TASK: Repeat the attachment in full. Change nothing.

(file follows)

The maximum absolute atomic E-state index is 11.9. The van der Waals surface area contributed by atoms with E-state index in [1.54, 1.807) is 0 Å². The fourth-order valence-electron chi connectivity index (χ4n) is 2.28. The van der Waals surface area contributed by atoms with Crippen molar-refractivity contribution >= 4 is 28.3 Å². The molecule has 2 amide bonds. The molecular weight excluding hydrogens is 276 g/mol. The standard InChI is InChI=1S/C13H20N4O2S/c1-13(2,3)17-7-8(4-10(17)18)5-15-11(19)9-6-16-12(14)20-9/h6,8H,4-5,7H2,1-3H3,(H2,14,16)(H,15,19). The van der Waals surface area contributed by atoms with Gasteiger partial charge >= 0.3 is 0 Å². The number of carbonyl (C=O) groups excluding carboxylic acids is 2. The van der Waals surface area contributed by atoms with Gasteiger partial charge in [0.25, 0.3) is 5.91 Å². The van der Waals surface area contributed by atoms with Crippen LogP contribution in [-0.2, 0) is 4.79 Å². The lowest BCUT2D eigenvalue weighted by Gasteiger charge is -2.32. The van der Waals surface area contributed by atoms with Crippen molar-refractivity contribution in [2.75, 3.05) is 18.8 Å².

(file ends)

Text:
The maximum absolute atomic E-state index is 11.9. The van der Waals surface area contributed by atoms with E-state index in [1.54, 1.807) is 0 Å². The fourth-order valence-electron chi connectivity index (χ4n) is 2.28. The van der Waals surface area contributed by atoms with Crippen molar-refractivity contribution >= 4 is 28.3 Å². The molecule has 2 amide bonds. The molecular weight excluding hydrogens is 276 g/mol. The standard InChI is InChI=1S/C13H20N4O2S/c1-13(2,3)17-7-8(4-10(17)18)5-15-11(19)9-6-16-12(14)20-9/h6,8H,4-5,7H2,1-3H3,(H2,14,16)(H,15,19). The van der Waals surface area contributed by atoms with Gasteiger partial charge >= 0.3 is 0 Å². The number of carbonyl (C=O) groups excluding carboxylic acids is 2. The van der Waals surface area contributed by atoms with Gasteiger partial charge in [0.25, 0.3) is 5.91 Å². The van der Waals surface area contributed by atoms with Crippen LogP contribution in [-0.2, 0) is 4.79 Å². The lowest BCUT2D eigenvalue weighted by Gasteiger charge is -2.32. The van der Waals surface area contributed by atoms with Crippen molar-refractivity contribution in [2.75, 3.05) is 18.8 Å².